Posted by & filed under Travel Blogging.

How to deal with sponsored posts as a bloggerThe blogging industry comes with a lot of mystery and mystique. A reader might see “sponsored post” or “#partner” on one of their favorite blogger’s pictures or blog posts… but what does that really mean?

Let’s dive in and discover all the behind-the-scenes details…

Why do brands pay bloggers to represent them?

According to a recent study, 69% of people DISTRUST traditional advertising. However, the same study also shared that around 59% of people DO trust consumer opinions.

Bloggers and influencers are a strategic way for brands to tap into this word-of-mouth, consumer opinion marketing strategy in an authentic and engaging way.

Many of my readers have been following my life on my blog for almost a decade, and I believe that we have a strong sense of community. I blog about my divorce, my fitness goals, cooking, and clothes.

My readers trust my opinion, and companies like that. But I’m also loyal to my readers, so I don’t pair with companies I don’t think are a good fit no matter how much money they offer me. My reviews are always honest.

If I accept a partnership, I give an upfront review of my trial with that brand, making it as fully transparent as possible, leaving suggestions such as when a piece of clothing is sized differently or when I only recommend specific workouts to match specific fitness goals.

A sample of one of my sponsored posts is here.

Brands gain interaction with my audience of potential buyers in a reliable way. And I gain partnerships with companies I know and like, which often leads to free clothes, gear, food, travel, and income.

So, what do these sponsored posts actually entail from a blogger’s side?

How I fulfill sponsored posts

While sponsored posts vary quite a bit based on brand expectations, the overall structure of how I fulfill my sponsored posts remains the same.

When a brand reaches out asking me to write about them on my blog, I make sure to get at least a few high-level details to determine I’m a good match for their brand:

– What are their campaign objectives?
– Do I feel that I honestly match their target market?
– What is their preferred timeline for this post?
– How are they planning to pay? (Trading product and/or monetary compensation)
– Do they prefer to have prior approval before the post goes live?

I also always make sure that I am familiar with the product and brand, either through prior experience or by asking the brand to send me their product to try before I sign on for their campaign—I recommend this strategy to you, as well.

Be very clear with those brands you choose to work with that you are planning to offer your honest experience in your post, thus elements be not always be positive.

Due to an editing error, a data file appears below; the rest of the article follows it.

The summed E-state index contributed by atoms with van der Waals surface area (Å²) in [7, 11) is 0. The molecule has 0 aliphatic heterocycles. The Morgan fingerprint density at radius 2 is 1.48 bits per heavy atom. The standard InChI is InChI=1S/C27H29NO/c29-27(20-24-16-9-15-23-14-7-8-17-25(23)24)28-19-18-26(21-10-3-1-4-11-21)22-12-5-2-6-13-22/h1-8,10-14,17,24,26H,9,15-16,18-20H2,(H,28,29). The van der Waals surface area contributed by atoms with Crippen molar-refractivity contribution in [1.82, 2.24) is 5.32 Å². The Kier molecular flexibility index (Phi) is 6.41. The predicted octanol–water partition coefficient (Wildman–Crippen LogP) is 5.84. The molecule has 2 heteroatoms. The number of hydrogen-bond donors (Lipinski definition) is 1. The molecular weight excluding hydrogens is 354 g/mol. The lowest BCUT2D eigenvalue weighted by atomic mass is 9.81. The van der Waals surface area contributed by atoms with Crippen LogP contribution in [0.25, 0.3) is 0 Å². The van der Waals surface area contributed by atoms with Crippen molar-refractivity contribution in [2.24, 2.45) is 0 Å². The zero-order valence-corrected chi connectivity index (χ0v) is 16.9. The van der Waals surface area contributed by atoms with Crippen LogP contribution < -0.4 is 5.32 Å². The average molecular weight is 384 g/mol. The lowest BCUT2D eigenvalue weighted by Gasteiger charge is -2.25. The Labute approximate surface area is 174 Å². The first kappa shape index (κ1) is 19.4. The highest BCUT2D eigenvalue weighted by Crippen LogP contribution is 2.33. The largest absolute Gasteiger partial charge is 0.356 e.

Most brands are very receptive to this. For those that are not, I offer to send the products back if my experience is negative.

However you decide to approach this topic, I would encourage you to do everything you can to maintain credibility with your readers. You wouldn’t want a reader trying out a product you recommend, only to find that their experience was completely different than you described.

Once I’ve tried the product or brand first-hand, I sign a straightforward contract between myself and the brand to make sure that we are aligned on all details.

I then write the blog post, take pictures relevant to the post, and time my post as I would with any of my unsponsored content, being sure to include a byline somewhere within the post that says that the content is sponsored.

Following the post, I immediately send the brand the link to the content so that they can see what the post looks like live on my website.

And, as a little extra pro tip, while most brands do not require it, share out some results a couple days after the post goes live. The brand will love knowing how many individuals read the post, any comments or questions that you receive, as well as any specific click-thru rates you’re able to share.

Think you’re ready to get started?

If you’re just starting out with your blog, rest assured that literally every blog is able to partner with brands, no matter your reader count or the size of your blog. What’s more important is finding the right brands to work with that speak to your audience and target market.

Tomorrow, I’ll tell you a little more on how to get noticed by brands… and I’ll share some of my top tips on how to be picked by the brands that you like most.

Share on Facebook